- Jonathan Chum
Although many people do not travel outside the country, an expired license can prevent you from passing through airport security if you need to go this route. Anyone convicted of driving with an expired license can get a ticket, even if it is a minor offense such as a traffic offense.
If your driving license or government-issued ID expires before 1 March 2020, it can still be used as acceptable identification if you are resident in the US, Canada, Australia, New Zealand, or the UK. If you can convince the TSA that you are who you are, you can still board a domestic flight. Expired passports may help, but the requirement for genuine ID has been postponed until October 2021. The TSA accepts driver's licenses and state ID cards that expire after March, so renew with your state's driver's license agency.
If you are traveling internationally, you do not have to bother to show up at the airport with a valid passport, even if it expires before 1 March 2020.
However, many travelers can speed up their passport renewals through the 24-hour RushMyPassport service.
A passport is an important proof of identity for global business travel, but few of us have it for as long as we might think. Many people traveling to the US on domestic flights need a valid driving license. If an employee is only traveling within the country, he or she has a passport and uses his or her driving license for business travel.
Travel rules are changing and a normal driving license will soon be insufficient at airport security. You can still fly with a valid driver's license, provided you pass through additional identity checks at the TSA security checkpoint.
The TSA recognizes that if you lose or steal your ID while away from home, you have the option of getting a replacement ID as soon as you return home. The bottom line is that you can still fly with a valid driving license or other photo ID issued. The TSA will do its best to verify your identity before you fly.
If you need to go through this process, the TSA recommends that you arrive at least an hour and a half before your flight if possible. The additional screening will take longer and you will have to get to the airport much earlier than you would normally.
If you cannot confirm your identity and refuse to answer the TSA agent's questions, you are not allowed to fly. The above information has been compiled by the US Department of Homeland Security and the Federal Aviation Administration.
You can expand your content by: From 1 October 2021, you can expand your content. If you do not have a valid driver's license or ID, there is no guarantee that the TSA will accept any other form of identification. If you are traveling to an international destination that requires travel documents, you will need a recognized ID to fly outside the United States. You will also need to accept your valid photo ID as a license or other government issued ID. REAL ID - compliant cards generally with stars above are the only other forms of ID accepted by the TSA.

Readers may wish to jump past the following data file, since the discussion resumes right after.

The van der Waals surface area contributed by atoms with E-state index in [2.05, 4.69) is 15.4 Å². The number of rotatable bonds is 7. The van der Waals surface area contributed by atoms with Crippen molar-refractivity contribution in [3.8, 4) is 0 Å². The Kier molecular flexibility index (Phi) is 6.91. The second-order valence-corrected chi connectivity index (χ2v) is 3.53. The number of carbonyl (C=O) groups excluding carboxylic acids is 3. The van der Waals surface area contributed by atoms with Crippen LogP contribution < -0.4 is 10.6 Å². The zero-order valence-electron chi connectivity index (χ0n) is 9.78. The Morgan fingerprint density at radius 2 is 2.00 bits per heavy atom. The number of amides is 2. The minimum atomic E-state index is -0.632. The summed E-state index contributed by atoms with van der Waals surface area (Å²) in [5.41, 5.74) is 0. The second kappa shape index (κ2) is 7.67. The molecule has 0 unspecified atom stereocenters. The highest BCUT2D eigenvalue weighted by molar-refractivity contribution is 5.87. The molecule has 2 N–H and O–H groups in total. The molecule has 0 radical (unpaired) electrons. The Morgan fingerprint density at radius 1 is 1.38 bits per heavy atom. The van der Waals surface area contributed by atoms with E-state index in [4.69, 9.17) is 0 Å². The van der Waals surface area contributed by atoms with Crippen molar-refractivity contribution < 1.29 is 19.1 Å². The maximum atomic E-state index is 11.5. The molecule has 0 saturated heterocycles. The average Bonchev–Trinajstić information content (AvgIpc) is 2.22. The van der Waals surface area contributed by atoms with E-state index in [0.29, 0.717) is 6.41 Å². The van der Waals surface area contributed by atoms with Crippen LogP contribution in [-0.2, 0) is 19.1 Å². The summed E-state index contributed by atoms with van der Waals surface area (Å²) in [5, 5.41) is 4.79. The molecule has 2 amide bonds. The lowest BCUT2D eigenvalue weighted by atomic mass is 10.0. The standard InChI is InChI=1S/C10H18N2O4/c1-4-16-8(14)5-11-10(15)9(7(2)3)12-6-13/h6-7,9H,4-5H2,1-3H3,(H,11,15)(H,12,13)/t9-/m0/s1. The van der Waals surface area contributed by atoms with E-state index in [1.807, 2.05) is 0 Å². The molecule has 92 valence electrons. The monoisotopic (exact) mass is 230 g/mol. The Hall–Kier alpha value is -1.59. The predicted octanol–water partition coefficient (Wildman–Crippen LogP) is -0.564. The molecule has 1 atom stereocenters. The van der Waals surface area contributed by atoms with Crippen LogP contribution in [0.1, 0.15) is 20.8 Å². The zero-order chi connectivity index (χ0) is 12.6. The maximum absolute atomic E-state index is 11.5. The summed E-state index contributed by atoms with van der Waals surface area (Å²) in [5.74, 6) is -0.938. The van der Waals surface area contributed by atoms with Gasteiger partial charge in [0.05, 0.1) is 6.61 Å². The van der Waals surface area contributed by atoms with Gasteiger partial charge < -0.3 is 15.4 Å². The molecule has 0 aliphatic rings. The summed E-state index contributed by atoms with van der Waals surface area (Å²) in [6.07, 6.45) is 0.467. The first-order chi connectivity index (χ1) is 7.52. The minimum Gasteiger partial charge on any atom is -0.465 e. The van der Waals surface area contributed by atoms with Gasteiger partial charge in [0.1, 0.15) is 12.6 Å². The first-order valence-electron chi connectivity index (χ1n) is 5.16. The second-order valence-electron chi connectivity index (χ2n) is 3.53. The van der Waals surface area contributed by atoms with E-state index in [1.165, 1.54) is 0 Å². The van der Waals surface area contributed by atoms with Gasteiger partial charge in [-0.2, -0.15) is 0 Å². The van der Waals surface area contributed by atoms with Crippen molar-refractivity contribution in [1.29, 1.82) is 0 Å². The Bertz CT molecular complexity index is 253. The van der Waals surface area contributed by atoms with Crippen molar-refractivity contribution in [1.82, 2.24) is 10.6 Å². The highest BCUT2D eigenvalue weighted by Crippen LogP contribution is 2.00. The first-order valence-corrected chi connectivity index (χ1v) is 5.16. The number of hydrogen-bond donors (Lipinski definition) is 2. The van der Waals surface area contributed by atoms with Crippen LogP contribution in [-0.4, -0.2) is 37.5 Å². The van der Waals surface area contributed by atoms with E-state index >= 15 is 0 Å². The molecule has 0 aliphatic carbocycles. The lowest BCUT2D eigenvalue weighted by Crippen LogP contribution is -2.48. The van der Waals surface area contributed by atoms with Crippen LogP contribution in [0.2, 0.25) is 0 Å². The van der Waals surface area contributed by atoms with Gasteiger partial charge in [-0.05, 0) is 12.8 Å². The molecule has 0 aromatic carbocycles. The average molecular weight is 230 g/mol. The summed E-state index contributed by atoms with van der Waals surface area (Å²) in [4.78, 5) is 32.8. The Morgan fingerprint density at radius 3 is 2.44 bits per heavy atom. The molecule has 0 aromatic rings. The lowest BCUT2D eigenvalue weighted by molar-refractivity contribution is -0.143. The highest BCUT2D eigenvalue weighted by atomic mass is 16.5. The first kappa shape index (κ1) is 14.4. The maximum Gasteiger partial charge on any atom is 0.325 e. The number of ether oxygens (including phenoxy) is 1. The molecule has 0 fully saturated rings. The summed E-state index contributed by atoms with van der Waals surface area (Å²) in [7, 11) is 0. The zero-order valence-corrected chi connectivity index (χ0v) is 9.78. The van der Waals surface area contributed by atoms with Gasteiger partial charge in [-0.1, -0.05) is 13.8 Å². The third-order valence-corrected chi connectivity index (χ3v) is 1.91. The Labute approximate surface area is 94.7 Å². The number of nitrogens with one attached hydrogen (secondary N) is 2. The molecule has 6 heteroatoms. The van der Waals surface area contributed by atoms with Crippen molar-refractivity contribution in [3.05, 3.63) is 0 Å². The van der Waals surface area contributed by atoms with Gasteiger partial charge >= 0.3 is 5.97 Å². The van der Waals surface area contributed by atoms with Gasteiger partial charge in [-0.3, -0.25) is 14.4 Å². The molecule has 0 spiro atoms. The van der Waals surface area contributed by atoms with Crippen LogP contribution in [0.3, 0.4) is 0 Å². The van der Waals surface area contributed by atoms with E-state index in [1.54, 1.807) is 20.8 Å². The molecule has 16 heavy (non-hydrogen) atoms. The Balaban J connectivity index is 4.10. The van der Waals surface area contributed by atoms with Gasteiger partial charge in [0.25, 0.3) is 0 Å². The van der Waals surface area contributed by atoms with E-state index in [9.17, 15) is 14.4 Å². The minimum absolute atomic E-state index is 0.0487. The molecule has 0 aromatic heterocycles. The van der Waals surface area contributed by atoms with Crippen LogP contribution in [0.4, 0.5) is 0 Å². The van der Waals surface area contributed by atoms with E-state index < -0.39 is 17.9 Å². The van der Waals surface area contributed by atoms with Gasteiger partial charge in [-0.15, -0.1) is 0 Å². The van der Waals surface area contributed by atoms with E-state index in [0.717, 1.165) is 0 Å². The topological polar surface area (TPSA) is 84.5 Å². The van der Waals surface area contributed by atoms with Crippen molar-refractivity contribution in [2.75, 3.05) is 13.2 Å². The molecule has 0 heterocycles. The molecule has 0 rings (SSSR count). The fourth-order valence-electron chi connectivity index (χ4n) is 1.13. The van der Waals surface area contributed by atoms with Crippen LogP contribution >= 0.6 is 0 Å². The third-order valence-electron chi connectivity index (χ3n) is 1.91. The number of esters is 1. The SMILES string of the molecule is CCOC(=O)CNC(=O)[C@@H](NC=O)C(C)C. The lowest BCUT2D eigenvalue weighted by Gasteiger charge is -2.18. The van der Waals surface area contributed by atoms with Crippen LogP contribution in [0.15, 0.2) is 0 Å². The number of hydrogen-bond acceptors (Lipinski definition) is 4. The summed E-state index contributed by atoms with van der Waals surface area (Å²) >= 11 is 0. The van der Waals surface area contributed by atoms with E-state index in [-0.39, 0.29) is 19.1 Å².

If you are unsure, contact your state's licensing office for more information on how to forget them or obtain a genuine ID.
From 1 October 2021, travelers will have to present a "genuine" license to fly domestically. If you do not comply with this ID, the TSA will not allow you to pass through airport security. We are serious: you cannot fly unless you present ID from a trusted travel program, such as the US Department of Homeland Security's Real ID program.
Here's what you need to know about whether you have the right type of ID and how to get one if you don't, as well as some tips on how it works and what it costs.
If you have a state-approved identification, you can use it at any airport that passes through TSA checkpoints nationwide, and at any time you visit a secure federal building or military facility. You can present yourself with a state-approved ID (driving license, Social Security card, passport or US passport) to board a commercial flight or visit a secure federal building after October 1, 2021. But you can forget your ID card or other forms of government identification such as a passport.
If you lose or expire your primary passes, the TSA will accept this form of ID to confirm your identity. Adult passengers under 18 years of age must present a state photo ID (such as a driver's license, Social Security card, passport or US passport) that includes a photo of their birth certificate or other proof of age.
The TSA officer may ask you to provide proof of identity, which includes the collection of information such as a driver's license, Social Security card, passport and other proof of age to verify your identity. The following list shows a list of forms you can use to verify your identity.